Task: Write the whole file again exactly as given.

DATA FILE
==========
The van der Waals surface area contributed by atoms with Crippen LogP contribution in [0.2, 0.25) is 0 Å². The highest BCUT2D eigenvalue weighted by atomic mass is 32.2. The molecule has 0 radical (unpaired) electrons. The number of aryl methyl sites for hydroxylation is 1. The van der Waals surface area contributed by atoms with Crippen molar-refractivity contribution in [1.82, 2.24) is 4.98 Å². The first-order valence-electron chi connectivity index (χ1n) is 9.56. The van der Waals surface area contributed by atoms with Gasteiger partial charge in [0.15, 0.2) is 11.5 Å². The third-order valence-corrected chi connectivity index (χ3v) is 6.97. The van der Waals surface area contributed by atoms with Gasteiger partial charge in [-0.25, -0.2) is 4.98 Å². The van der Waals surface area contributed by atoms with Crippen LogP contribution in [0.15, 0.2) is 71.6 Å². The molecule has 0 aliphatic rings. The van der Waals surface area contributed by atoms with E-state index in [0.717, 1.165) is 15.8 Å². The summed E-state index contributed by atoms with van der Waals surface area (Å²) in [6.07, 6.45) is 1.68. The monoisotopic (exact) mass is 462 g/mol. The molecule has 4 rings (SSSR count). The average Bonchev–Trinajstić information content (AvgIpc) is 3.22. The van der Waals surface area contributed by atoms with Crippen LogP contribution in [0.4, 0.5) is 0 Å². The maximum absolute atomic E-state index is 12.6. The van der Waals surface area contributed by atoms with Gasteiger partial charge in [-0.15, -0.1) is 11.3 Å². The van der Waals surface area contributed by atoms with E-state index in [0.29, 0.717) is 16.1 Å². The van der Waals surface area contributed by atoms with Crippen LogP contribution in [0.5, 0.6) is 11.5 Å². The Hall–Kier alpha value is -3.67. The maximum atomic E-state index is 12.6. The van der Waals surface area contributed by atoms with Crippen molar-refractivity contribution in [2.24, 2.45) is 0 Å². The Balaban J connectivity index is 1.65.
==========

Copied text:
The van der Waals surface area contributed by atoms with Crippen LogP contribution in [0.2, 0.25) is 0 Å². The highest BCUT2D eigenvalue weighted by atomic mass is 32.2. The molecule has 0 radical (unpaired) electrons. The number of aryl methyl sites for hydroxylation is 1. The van der Waals surface area contributed by atoms with Crippen molar-refractivity contribution in [1.82, 2.24) is 4.98 Å². The first-order valence-electron chi connectivity index (χ1n) is 9.56. The van der Waals surface area contributed by atoms with Gasteiger partial charge in [0.15, 0.2) is 11.5 Å². The third-order valence-corrected chi connectivity index (χ3v) is 6.97. The van der Waals surface area contributed by atoms with Gasteiger partial charge in [-0.25, -0.2) is 4.98 Å². The van der Waals surface area contributed by atoms with Crippen LogP contribution in [0.15, 0.2) is 71.6 Å². The molecule has 0 aliphatic rings. The van der Waals surface area contributed by atoms with E-state index in [0.717, 1.165) is 15.8 Å². The summed E-state index contributed by atoms with van der Waals surface area (Å²) in [6.07, 6.45) is 1.68. The monoisotopic (exact) mass is 462 g/mol. The molecule has 4 rings (SSSR count). The average Bonchev–Trinajstić information content (AvgIpc) is 3.22. The van der Waals surface area contributed by atoms with Crippen LogP contribution in [0.4, 0.5) is 0 Å². The maximum absolute atomic E-state index is 12.6. The van der Waals surface area contributed by atoms with Gasteiger partial charge in [-0.15, -0.1) is 11.3 Å². The van der Waals surface area contributed by atoms with E-state index in [0.29, 0.717) is 16.1 Å². The van der Waals surface area contributed by atoms with Crippen LogP contribution in [0.5, 0.6) is 11.5 Å². The Hall–Kier alpha value is -3.67. The maximum atomic E-state index is 12.6. The van der Waals surface area contributed by atoms with Crippen molar-refractivity contribution in [2.24, 2.45) is 0 Å². The Balaban J connectivity index is 1.65.